Posted on February 7, 2013 by Leah Kahn
In last week’s Parsha, Yitro, we left B’nei Yisrael at Mt. Sinai, having just received the Ten Commandments directly from the mouth of God. Most would agree that they are reasonable commandments, which aim to help this newly freed people maintain order and positive values as a newly minted nation. Switching gears immediately from the pomp and circumstance of Yitro to the ostensibly mundane detailed laws of Parshat Mishpatim, we read of Moshe placing the laws before B’nei Yisrael: “And these are the laws that you [Moshe] shall place (תשים) before them.” (Ch 21:1). In a very straightforward manner, Rashi explains that Hashem commands Moshe to place the laws before the people, along with their explanations, just as one would set a table, with all its food ready for eating. In other words, Moshe’s responsibility is to make sure that each person knows the new laws and their underlying principles and meanings, so that the people would be able to apply them properly, and immediately, in various “halachic” situations. For two chapters, the Israelites are presented with dense legal information, and undertake the burdensome task of trying to learn and understand them. They must have been extremely inspired, for why else would they have invested so much time and effort to learning the new lay of the land? The exciting conversations that must have ensued probably sounded a lot like our Pardes Beit Midrash discussions, as the people tried to understand the new laws and their importance.
Then in Chapter 24, Moshe anoints the altar with the blood of a bull and throws the rest of the blood on the people. He reads the Book of the Covenant within earshot of the people, and they proclaim, ונשמע נעשה (we will listen and we will do). Mazal tov! You are now a people. One can almost see them stepping on a glass as the band starts up and the dancing begins. As Moshe, Aharon, Nadab, Abihu, and the seventy elders ascend Mt. Sinai to see God, B’nei Yisrael is left behind to process what has just transpired. Feasting commences, as the 11th verse states that, “…they gazed at God, yet they ate and drank.” According to Onkelos this feasting was favorable, as it enhanced the joy they felt upon seeing the visage of Hashem, and enabled them to physically enjoy the experience. Ramban also comments on what a significant spiritual privilege it was for the people to have been allowed by God to see their redeemer, the master of the universe.
But there seems to be a large imbalance in the Parsha. The Tanach spends two full chapters explaining the laws that B’nei Yisrael must learn in order to be a society, and only half a verse describing B’nei Yisrael looking and gazing upon God. How can such a noteworthy event get such little press? I believe there is a message for us in this purposeful inconsistency, that we modern, halachically-minded Jews should learn. Rules and laws are necessary in order to keep a society functioning through order and structure, that’s a given. As Rabbinic Jews though, we often times get very focused and caught up in the law without simultaneously turning enough of our “gaze” to God. All too often we forget to talk about not just God, but our vision of a personal God, and the status of our relationship with God. I imagine that after B’nei Yisrael sees God, they must have discussed their feelings about the experience to no end, and shared in the joy of this climactic Jewish historical event as a community. Yet the Torah doesn’t write about this.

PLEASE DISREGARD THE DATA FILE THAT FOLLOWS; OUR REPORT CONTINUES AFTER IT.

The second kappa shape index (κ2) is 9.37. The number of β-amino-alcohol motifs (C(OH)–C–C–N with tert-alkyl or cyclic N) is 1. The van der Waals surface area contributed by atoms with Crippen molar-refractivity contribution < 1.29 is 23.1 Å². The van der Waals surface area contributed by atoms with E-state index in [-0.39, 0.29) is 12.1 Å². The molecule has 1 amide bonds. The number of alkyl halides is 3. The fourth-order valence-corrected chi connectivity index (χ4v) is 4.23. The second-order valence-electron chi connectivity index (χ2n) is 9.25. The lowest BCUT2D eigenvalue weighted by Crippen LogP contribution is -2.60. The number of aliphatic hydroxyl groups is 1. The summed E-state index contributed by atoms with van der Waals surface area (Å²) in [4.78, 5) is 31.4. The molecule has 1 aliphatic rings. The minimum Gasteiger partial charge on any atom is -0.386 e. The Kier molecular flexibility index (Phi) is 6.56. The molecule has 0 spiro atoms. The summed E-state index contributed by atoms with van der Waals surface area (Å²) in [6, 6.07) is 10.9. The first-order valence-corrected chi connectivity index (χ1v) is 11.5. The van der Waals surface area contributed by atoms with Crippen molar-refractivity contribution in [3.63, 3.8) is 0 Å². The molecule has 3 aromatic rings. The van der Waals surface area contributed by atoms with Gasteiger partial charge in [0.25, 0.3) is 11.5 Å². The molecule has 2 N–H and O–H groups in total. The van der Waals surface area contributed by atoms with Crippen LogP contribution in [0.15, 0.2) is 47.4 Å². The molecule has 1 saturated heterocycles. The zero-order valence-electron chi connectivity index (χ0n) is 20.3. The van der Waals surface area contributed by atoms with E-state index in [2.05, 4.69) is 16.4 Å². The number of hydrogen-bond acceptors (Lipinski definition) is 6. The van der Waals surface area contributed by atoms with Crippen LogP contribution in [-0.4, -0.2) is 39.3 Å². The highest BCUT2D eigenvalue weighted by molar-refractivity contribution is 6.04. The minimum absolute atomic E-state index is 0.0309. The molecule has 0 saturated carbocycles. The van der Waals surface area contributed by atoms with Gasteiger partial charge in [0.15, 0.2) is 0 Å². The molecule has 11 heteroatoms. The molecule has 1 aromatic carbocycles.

I have shared a myriad of Shabbat meals with close friends and fellow Jews, the kind of meals that could only be created with an understanding and adherence to the laws of Shabbat. Out of all those Shabbatot, I can count on one hand the number of conversations I’ve had about personal concepts of God and the status of our relationship with God. As a community, I think we would benefit greatly if we learned to discuss our personal perception of the God we envision in our lives. Mishpatim tricks the reader into thinking that the emphasis is on law, when it actually wants to call our attention to B’nei Yisrael’s gazing on Hashem. By minimizing this part of the story, the Torah has actually maximized it. While we are clearly an extremely detail-oriented people, very focused on the laws, we need to remember to turn our focus towards God. By being in a relationship with God (however one defines God) the meaning of the laws maintain clarity and meaning in our lives. Without the infusion of spirituality within law, we run the risk of becoming empty followers who miss out on the bigger picture.